Almost a year to the day later, Kidjo released her own dramatically different, but still strangely faithful, version of “Remain in Light.” The original album was a trailblazing and esoteric art rock/Afrobeat hybrid heavily influenced by Fela Kuti; Kidjo’s version is earthier, powered by African percussion and chanting choirs. “Remain in Light” is in some ways a distinctly American rock album, but Kidjo figured that since rock was originally cobbled together from African musical styles like R&B and the blues, rock is essentially African, too.
Her version is both a reinterpretation and a reclamation project. “I wanted to bring rock-and-roll back to Africa,” she says, even if some Africans might prefer that she didn’t. “Africans say, ‘This is not a music we can move to. This has no beat.’ ”
Kidjo, 58, was born in the West African country of Benin, which came under Marxist rule during her childhood. “Suddenly, freedom of speech was taken away from us. We were not allowed to call our father ‘daddy,’ our mother ‘mommy.’ We had to call everybody ‘comrade,’ ” she says. “You don’t know who is spying on you. You don’t trust your parents, you don’t trust your brother. You don’t trust nobody.”
Kidjo immigrated to Paris in her early 20s and enrolled in school. She hadn’t heard anything but propaganda music for years. “When I arrived in Paris in 1983, I was kind of a junkie of music,” she says. “I felt like the whole world had passed me by, and I had to catch up.”
At a student party one day, lonely and homesick, she heard “Once in a Lifetime,” the disorienting, polyrhythmic semi-funk track at the center of “Remain in Light,” for the first time. It made her feel like she was home. “There’s something in [it] that brings me back to Africa, and was creating a lot of anxiety. I could not understand, because at that time I was not really speaking English the way I’m speaking it today.”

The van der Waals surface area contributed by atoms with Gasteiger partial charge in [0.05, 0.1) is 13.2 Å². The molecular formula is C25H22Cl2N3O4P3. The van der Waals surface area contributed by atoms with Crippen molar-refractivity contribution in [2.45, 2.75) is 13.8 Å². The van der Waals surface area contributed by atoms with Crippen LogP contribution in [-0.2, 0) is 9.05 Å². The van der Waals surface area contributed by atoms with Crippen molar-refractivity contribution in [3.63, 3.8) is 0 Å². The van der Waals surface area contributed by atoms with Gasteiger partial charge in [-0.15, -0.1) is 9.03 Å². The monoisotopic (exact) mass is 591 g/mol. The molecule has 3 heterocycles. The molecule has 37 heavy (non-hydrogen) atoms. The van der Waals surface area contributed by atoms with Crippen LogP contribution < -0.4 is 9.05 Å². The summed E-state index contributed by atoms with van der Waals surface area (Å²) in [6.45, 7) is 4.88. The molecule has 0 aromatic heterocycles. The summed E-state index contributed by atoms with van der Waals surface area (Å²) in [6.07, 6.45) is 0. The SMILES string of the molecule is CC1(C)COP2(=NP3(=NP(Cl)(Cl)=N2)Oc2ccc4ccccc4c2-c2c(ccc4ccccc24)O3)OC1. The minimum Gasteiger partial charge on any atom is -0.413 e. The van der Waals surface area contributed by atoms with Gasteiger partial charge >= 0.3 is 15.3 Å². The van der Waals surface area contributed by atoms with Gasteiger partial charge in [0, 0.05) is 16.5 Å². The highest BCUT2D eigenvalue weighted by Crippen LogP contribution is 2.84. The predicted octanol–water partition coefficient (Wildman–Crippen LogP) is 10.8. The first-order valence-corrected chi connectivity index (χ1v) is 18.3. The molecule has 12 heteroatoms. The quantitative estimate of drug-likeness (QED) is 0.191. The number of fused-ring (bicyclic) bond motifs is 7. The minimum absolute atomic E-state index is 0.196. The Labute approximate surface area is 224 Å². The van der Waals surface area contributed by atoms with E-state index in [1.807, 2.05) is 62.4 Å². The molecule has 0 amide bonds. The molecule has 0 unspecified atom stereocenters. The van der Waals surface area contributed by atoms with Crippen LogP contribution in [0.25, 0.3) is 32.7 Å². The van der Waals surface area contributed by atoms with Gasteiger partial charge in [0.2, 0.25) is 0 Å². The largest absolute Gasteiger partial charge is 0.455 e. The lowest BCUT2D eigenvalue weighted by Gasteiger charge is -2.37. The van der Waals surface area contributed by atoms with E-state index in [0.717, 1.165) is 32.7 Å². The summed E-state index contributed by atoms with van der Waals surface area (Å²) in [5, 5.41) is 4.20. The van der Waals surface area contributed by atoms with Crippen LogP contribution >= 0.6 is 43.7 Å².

Kidjo eventually signed to Island Records and moved to New York City. When she played her first American show at the downtown club SOB’s in 1991, Byrne was in the audience. The record label had told her only that a famous rock star would be in attendance. She was skeptical. “I was like, ‘Me? I’m a nobody. How come my music came here before me?’ I thought it was a hoax.”
Kidjo knew little of “Remain in Light” beyond “Once in a Lifetime” and knew even less about Byrne, whom she met that night. He was at peak David Byrne-ness, professorial and shaggy-haired and awkward. She liked him. “I tend to let people be who they want to be, even if I don’t understand them at first,” Kidjo says. “Human beings, we are complex. I’ve seen so many genius musicians, the first time you meet them they’re rude or just weird. You start talking music with them, and you put a light in a dark room. Music has that power.”
Kidjo went on to become one of the most lauded African singer-songwriters of all time, a multiple-Grammy-winning powerhouse and UNICEF goodwill ambassador. When she finally got around to listening to “Remain in Light” all the way through, she recognized it as an unlikely kin to her own work, similarly influenced by the music of the African diaspora.